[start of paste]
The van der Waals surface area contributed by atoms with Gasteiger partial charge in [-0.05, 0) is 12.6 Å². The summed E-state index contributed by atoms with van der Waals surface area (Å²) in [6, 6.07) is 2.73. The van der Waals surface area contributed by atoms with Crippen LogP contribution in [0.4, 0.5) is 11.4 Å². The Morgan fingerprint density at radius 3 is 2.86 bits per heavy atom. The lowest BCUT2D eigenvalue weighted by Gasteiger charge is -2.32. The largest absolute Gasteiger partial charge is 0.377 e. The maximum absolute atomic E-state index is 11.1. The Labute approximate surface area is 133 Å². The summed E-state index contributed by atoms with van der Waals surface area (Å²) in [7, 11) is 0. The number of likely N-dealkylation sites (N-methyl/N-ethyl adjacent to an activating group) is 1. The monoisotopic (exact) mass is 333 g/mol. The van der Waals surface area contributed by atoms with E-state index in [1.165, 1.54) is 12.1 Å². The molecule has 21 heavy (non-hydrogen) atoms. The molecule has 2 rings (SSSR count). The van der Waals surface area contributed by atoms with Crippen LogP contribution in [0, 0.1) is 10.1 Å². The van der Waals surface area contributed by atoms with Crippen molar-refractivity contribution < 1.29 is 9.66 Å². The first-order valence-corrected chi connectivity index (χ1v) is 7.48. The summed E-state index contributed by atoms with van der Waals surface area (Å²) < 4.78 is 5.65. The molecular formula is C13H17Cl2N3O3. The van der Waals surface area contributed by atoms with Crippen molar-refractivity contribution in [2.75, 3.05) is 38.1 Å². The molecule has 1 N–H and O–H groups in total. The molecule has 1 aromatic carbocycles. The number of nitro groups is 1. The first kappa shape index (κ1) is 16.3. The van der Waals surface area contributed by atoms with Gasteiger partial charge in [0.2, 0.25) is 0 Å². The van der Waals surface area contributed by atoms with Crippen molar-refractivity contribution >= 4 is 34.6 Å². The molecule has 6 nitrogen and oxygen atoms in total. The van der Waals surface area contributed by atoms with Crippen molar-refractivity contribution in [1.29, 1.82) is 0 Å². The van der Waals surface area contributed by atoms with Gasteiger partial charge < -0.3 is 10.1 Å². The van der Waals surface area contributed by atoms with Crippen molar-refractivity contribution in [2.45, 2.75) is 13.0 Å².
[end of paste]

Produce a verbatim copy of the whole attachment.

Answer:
The van der Waals surface area contributed by atoms with Gasteiger partial charge in [-0.05, 0) is 12.6 Å². The summed E-state index contributed by atoms with van der Waals surface area (Å²) in [6, 6.07) is 2.73. The van der Waals surface area contributed by atoms with Crippen LogP contribution in [0.4, 0.5) is 11.4 Å². The Morgan fingerprint density at radius 3 is 2.86 bits per heavy atom. The lowest BCUT2D eigenvalue weighted by Gasteiger charge is -2.32. The largest absolute Gasteiger partial charge is 0.377 e. The maximum absolute atomic E-state index is 11.1. The Labute approximate surface area is 133 Å². The summed E-state index contributed by atoms with van der Waals surface area (Å²) in [7, 11) is 0. The number of likely N-dealkylation sites (N-methyl/N-ethyl adjacent to an activating group) is 1. The monoisotopic (exact) mass is 333 g/mol. The van der Waals surface area contributed by atoms with E-state index in [1.165, 1.54) is 12.1 Å². The molecule has 21 heavy (non-hydrogen) atoms. The molecule has 2 rings (SSSR count). The van der Waals surface area contributed by atoms with Crippen LogP contribution in [0, 0.1) is 10.1 Å². The van der Waals surface area contributed by atoms with Crippen molar-refractivity contribution < 1.29 is 9.66 Å². The first-order valence-corrected chi connectivity index (χ1v) is 7.48. The summed E-state index contributed by atoms with van der Waals surface area (Å²) < 4.78 is 5.65. The molecular formula is C13H17Cl2N3O3. The van der Waals surface area contributed by atoms with Crippen molar-refractivity contribution in [2.75, 3.05) is 38.1 Å². The molecule has 1 N–H and O–H groups in total. The molecule has 1 aromatic carbocycles. The number of nitro groups is 1. The first kappa shape index (κ1) is 16.3. The van der Waals surface area contributed by atoms with Gasteiger partial charge in [0.2, 0.25) is 0 Å². The van der Waals surface area contributed by atoms with Crippen molar-refractivity contribution >= 4 is 34.6 Å². The molecule has 6 nitrogen and oxygen atoms in total. The van der Waals surface area contributed by atoms with Crippen molar-refractivity contribution in [1.29, 1.82) is 0 Å². The van der Waals surface area contributed by atoms with Gasteiger partial charge < -0.3 is 10.1 Å². The van der Waals surface area contributed by atoms with Crippen molar-refractivity contribution in [2.45, 2.75) is 13.0 Å².